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Fine Print

Here’s Why You Shouldn’t Vote

Written by Malina Hapchina

Democracy has existed since ancient times, but our current electoral method is not what it once was. Voting has not always been a common right. Many voices went unheard, many opinions once sat discarded, and a bitter taste lingered in the mouths of those deemed unworthy to impact the politics of their own country.

Today, our voting rights know equality. People are neither silenced nor censored, yet many of us still choose not to exercise our voting freedoms.

Those in our parents’ generation tend to wonder why. The answer? Because a lot of you have questions of your own that often go unaddressed, like why it’s important to vote, what votes can do to change anything, and why voting is worth caring about.

They’re all valid concerns, but they’re usually the ones that prevent young people from voting.

And this has to end. 

I know what you’re thinking. “Uh, so what’s with the totally misleading article title?”

Great question. You shouldn’t vote for one very good reason:

You must vote.


“There are many things that become increasingly intimidating as we grow older, but the best way to deal with them is to be informed.”


Without getting into numbers, it is crucial that young voices be heard. It is your country just as much as anyone else’s, and you must tell your government what it can (and should) do for you.

There are many things that become increasingly intimidating as we grow older, but the best way to deal with them is to be informed. At seventeen, I embarrassingly knew nothing about the government’s role in my standard of living, but I chose to become informed sooner rather than later. I found an urgency in the voices of our youth, and now I hope to transmit the same message to anyone old enough to vote:

Do it.

Learn about what each party is proposing and endorsing, and think about how these factors will come into play. No age bracket is more important than the next, but age does play a role in relevancy. For instance, what does an employed engineer care about student benefits and tuition? Similarly, how important are small business laws to a music student? To show our government that student-driven issues are equally worthy of their efforts as improving labour laws, we must also show them that our numbers add up to a voice loud enough to demand the changes that we want to see. We must to speak up for what matters to us students—we’re a demographic with lots to say, and we need to say it.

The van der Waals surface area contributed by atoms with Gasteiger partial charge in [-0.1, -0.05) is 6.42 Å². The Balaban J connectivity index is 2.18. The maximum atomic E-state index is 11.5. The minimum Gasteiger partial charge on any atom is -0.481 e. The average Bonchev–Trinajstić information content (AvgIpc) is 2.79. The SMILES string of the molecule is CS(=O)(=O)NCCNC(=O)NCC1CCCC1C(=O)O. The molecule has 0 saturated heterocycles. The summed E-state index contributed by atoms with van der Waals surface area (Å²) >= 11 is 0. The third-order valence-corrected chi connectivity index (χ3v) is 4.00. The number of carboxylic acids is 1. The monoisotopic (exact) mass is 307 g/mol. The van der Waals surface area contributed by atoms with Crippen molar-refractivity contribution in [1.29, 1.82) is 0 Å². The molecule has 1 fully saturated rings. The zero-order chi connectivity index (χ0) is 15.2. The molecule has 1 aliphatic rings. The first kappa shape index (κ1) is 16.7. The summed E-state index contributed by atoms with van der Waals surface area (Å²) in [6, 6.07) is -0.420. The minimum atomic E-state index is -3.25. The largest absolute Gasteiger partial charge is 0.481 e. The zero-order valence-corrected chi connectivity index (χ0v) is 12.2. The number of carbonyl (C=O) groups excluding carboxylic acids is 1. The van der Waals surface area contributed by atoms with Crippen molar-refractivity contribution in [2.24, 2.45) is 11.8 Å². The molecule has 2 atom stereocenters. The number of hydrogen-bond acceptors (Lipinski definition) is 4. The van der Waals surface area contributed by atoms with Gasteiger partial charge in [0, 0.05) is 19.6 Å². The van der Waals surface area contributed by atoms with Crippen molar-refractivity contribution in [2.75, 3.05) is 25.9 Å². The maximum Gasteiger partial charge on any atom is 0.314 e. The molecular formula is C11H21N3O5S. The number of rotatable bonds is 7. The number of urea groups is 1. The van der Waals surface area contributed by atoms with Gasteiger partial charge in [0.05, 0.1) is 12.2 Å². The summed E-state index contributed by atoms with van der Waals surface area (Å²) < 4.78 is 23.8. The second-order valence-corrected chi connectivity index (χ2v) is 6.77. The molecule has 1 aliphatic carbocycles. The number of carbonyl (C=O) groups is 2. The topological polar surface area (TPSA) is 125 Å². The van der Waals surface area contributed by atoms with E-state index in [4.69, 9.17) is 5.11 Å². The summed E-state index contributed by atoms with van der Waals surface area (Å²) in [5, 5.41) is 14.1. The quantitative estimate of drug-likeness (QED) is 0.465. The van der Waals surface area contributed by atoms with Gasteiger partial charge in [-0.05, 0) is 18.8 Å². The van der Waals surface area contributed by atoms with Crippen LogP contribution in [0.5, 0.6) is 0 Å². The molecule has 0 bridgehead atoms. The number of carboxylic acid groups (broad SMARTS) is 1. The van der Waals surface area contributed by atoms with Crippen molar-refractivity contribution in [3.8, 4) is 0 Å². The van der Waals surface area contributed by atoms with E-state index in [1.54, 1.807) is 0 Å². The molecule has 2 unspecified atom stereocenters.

Canada is a beautiful country full of kind people, but we do have our issues. And because these matters are going to fall into post-secondary students’ realm of responsibility very soon, it is now that we must focus our thoughts on what matter.

The environment. Foreign policy. Social issues. Criminal law. No matter the issue, it is now that your concerns should be addressed, and it is you who can demand change where you believe it needs to happen. You can get a clearer idea of where you stand right here. And if you’re like most Canadian youth, you’ll want to go here so you can make the most strategic vote you possibly can.

If you’re still not keen on putting in your vote on the 19th, consider this: by voting, we’re not only impacting the immediate future, but we’re setting up the building blocks for generations for come. We can help draft our country’s social agenda, change the tired ways of the past, and help move things along in the name of progress. Furthermore, our youth could make up a huge percentage of the country’s vote—if they voted, of course.


“Canada is a beautiful country full of kind people, but we do have our issues. And because these matters are going to fall into post-secondary students’ realm of responsibility very soon, it is now that we must focus our thoughts on what matter.”


You deserve to be heard and to teach politicians that our needs are just as important as any other voting bloc’s. We are significant, and now is the time to show our officials the extent to which this is true.

Nobody likes to be silenced. Don’t be the one to silence yourself. If you put in your vote, you’ll have played a part—no matter how small you may think it is—in Canada’s development. That’s something to be proud of.

On Monday, October 19th, I hope more than anything that the majority of us will get out there, cast our votes, and make a difference in our nation.

*Opinions expressed are those of the author, and not necessarily those of Student Life Network or their partners.